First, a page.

By Jonathan Gault
April 29, 2019
LONDON — Monday was the London Marathon champions’ press conference, the last chance for the media to see Eliud Kipchoge before he returns to Kenya, where he’ll rest for two or three weeks before starting training anew. The first words out of his famously humble mouth?
“I think yesterday was a good race.”
That’s one way to describe his 2:02:37 victory, a London course record and the second-fastest marathon ever run. Otherworldly, masterful, or magical would be more accurate.
Kipchoge is famous for his single-minded focus. In yesterday’s post-race press conference, he was asked for plans beyond London, and responded with a classic Kipchogeism:
“I come from Africa, and in Africa, we don’t chase two rabbits at once. My rabbit was actually London Marathon.”
Yesterday, Kipchoge caught that rabbit. And while he said he would finalize his next marathon next month once he returns to Kenya, Kipchoge did confirm something that his agent Valentijn Trouw suggested to LetsRun last week.
“I trust that before I see the sport out that I will run all six major marathons,” Kipchoge said.
So get excited, America. Kipchoge is coming (again – at some point).
Kipchoge has run three of the six World Marathon Majors — London (four times), Berlin (four times), and Chicago (once, in his last race in the US in 2014). That leaves Tokyo, Boston, and New York remaining. No man has won them all.
Two of those races, obviously, are in the United States. And though Kipchoge has already run, and won, a marathon in the US in Chicago, he was not the global superstar that he would eventually become. He wasn’t even the biggest name in the 2014 Chicago field; Kenenisa Bekele, coming off a successful marathon debut in Paris that spring, was the headliner.
Eliud Kipchoge’s races in the USA
|June 4, 2005||Pre Classic||2 miles||1st, 8:07.68|
|May 28, 2006||Pre Classic||2 miles||2nd, 8:12.29|
|June 10, 2007||Pre Classic||1 mile||6th, 3:57.19|
|June 7, 2009||Pre Classic||3000 meters||6th, 7:38.24|
|April 11, 2010||Carlsbad 5000||5k road||1st, 13:11|
|July 3, 2010||Pre Classic||5000 meters||4th, 13:01.17|
|April 3, 2011||Carlsbad 5000||5k road||2nd, 13:14|
|June 4, 2011||Pre Classic||2 miles||6th, 8:16.74|
|April 1, 2012||Carlsbad 5000||5k road||3rd, 13:14|
|June 1, 2012||Pre Classic||10,000 meters||7th, 27:11.93|
|June 2, 2013||Rock ‘n’ Roll San Diego Half||Half marathon||2nd, 60:18|
|October 12, 2014||Chicago Marathon||Marathon||1st, 2:04:11|
Chronologically, New York would be the next “new” World Marathon Major for Kipchoge to try out. And since Kipchoge already has the world record, he won’t have the same incentive to return to Berlin this fall to chase a fast time. But that doesn’t mean he’ll be running NYC in 2019; someone “in the know” told me in London that Kipchoge’s next marathon won’t be a major (perhaps Amsterdam, where his management, Global Sports Communication, handles the elite field?).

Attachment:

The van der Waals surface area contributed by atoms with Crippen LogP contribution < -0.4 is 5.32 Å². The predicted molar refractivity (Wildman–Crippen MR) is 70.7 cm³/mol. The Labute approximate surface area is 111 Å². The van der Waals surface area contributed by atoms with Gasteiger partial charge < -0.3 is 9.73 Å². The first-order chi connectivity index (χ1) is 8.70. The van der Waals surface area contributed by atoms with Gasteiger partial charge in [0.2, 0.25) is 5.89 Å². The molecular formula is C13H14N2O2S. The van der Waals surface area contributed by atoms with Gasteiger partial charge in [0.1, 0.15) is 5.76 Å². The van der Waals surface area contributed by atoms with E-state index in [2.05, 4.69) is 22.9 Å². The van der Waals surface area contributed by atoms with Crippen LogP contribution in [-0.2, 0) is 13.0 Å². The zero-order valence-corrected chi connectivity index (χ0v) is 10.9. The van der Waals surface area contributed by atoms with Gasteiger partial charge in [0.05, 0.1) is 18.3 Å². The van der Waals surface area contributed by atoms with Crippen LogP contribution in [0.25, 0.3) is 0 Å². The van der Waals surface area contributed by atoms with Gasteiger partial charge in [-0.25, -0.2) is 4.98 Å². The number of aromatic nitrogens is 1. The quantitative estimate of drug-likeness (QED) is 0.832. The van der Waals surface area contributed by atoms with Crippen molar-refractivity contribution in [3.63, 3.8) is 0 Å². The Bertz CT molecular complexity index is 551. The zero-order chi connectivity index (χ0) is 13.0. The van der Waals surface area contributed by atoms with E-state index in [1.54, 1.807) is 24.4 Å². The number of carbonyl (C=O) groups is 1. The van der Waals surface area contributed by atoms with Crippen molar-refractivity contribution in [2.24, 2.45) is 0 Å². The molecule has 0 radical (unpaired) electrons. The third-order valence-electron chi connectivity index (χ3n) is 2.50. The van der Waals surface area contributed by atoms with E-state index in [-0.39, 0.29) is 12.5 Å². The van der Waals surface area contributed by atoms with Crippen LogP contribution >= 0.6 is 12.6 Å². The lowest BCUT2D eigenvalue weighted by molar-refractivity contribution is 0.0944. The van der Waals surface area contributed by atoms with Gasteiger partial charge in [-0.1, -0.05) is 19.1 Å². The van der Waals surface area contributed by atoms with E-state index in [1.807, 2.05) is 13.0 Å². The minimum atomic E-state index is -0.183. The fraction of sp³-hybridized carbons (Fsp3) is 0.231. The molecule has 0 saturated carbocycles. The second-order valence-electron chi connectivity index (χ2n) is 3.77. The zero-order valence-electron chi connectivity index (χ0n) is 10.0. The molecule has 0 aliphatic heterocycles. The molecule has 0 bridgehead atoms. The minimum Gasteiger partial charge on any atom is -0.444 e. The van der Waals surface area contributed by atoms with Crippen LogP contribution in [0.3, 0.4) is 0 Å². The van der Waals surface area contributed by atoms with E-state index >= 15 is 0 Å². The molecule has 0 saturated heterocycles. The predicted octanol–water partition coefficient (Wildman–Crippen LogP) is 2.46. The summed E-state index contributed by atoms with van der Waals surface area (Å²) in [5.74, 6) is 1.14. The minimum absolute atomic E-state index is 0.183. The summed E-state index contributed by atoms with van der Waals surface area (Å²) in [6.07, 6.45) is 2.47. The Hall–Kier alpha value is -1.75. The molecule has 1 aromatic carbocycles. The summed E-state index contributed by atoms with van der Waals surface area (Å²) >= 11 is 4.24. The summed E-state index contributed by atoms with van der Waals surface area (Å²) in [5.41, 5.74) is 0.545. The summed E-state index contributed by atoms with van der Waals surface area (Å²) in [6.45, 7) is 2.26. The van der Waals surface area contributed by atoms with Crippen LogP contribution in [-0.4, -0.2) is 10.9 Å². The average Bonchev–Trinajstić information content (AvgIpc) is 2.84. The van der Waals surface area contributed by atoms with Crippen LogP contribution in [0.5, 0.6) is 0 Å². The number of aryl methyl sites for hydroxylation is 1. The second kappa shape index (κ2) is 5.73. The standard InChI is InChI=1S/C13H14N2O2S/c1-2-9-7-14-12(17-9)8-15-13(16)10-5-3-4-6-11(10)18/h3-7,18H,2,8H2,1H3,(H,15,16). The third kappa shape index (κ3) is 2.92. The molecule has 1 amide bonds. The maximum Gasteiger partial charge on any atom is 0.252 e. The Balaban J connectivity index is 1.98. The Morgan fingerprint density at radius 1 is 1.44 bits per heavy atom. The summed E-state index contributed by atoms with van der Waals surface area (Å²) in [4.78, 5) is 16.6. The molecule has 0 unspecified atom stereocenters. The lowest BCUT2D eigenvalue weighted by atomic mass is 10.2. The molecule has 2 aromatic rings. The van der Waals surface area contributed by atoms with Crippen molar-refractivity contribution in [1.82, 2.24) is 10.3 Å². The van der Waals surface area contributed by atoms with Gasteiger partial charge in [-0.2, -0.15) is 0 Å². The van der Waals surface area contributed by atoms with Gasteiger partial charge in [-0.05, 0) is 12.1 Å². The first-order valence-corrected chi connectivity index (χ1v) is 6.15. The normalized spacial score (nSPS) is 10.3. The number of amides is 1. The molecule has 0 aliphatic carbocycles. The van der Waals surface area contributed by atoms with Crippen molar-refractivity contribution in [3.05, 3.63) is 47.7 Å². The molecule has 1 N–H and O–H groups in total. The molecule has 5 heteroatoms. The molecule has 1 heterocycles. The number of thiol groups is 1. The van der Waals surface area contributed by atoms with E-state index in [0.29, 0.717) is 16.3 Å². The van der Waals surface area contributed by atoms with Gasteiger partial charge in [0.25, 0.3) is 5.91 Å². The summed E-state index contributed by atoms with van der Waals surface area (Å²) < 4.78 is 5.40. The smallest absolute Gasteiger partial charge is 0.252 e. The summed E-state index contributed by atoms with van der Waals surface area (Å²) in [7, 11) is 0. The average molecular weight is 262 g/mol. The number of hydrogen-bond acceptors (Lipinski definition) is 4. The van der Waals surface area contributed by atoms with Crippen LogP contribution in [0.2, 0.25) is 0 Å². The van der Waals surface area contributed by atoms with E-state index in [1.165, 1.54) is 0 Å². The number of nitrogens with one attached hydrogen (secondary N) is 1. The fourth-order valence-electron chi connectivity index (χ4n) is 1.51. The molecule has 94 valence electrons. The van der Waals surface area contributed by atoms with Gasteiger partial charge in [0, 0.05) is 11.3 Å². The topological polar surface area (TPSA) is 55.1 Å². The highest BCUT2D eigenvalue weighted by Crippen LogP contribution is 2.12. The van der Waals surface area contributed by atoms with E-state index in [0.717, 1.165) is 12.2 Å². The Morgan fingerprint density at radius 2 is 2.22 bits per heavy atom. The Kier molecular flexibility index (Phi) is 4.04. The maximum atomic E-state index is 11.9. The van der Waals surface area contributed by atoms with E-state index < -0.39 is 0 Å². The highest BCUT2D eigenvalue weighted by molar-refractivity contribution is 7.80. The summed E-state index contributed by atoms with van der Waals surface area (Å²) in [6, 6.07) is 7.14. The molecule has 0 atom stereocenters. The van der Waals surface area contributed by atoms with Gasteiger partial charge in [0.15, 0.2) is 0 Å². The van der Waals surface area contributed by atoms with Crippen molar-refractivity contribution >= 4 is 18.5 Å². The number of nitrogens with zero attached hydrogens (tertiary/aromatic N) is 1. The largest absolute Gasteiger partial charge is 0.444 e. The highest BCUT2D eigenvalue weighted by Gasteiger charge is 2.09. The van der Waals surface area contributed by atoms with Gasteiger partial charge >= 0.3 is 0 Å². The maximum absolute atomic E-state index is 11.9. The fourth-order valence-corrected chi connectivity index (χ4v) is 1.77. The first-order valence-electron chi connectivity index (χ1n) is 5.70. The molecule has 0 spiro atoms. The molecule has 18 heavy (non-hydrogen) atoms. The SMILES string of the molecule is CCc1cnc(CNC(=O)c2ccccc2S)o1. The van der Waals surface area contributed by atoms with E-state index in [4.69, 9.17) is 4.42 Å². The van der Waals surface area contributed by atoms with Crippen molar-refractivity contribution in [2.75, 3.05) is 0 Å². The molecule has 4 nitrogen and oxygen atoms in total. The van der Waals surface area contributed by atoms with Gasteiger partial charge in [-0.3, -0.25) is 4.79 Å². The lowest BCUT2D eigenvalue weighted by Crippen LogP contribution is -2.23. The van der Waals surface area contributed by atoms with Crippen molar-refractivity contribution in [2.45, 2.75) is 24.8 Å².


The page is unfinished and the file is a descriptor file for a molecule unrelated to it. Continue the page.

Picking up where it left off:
It probably won’t be Worlds in Doha either. Kipchoge, when asked whether he’d be interested in becoming marathon world champion, replied with a smile, “but I am world champion on the track.” We won’t know for sure where Kipchoge will compete next until we hear from the man himself.
What about Boston? That could take a while. Kipchoge said that London is his favorite place to run — “the organization in London is perfect…the crowd is actually wonderful” — and I wouldn’t be surprised if he keeps defending his title in London until he loses. (If that ever happens.) But if his goal is to run all six majors, he will eventually have to run Boston, and how incredible would it be for American fans to see the greatest marathoner of all time lining up at the start in Hopkinton, navigating his way through the Scream Tunnel in Wellesley, making the right onto Hereford and left onto Boylston?
A few other Kipchoge tidbits before I catch my flight back to the US:
Kipchoge’s post-race beverage of choice? Tea.
Kipchoge was asked today how he would celebrate when he returns home to Kenya. To hear him tell it, the celebration is already over.
“I am one of the men who don’t actually like celebrations,” Kipchoge said. “I think celebrations ended yesterday at the finish line.”
Instead, after the race yesterday, he gathered with his sponsors and management and enjoyed a cup of tea. That’s as adventurous as he got — Kipchoge said he didn’t drink any alcohol yesterday. In fact, outside of a few traditional ceremonies, he doesn’t drink at all.
“We have traditions in Kenya, during circumcision and all those things,” Kipchoge said. “But purely, I don’t drink alcohol.”
Check out Kipchoge’s personalized training shoes
There’s been a lot of talk about the shoes Kipchoge wore in yesterday’s race, but I was also interested in the pair he had on today, a custom pair of size-10 Nike Pegasus Turbos. Kipchoge said that he does easy runs in these shoes, which feature his logo — which I’d never seen before — on one side and the colors of the Kenyan flag on the other, accompanied by Kipchoge’s signature in gold and one of his most famous quotes, “no human is limited.”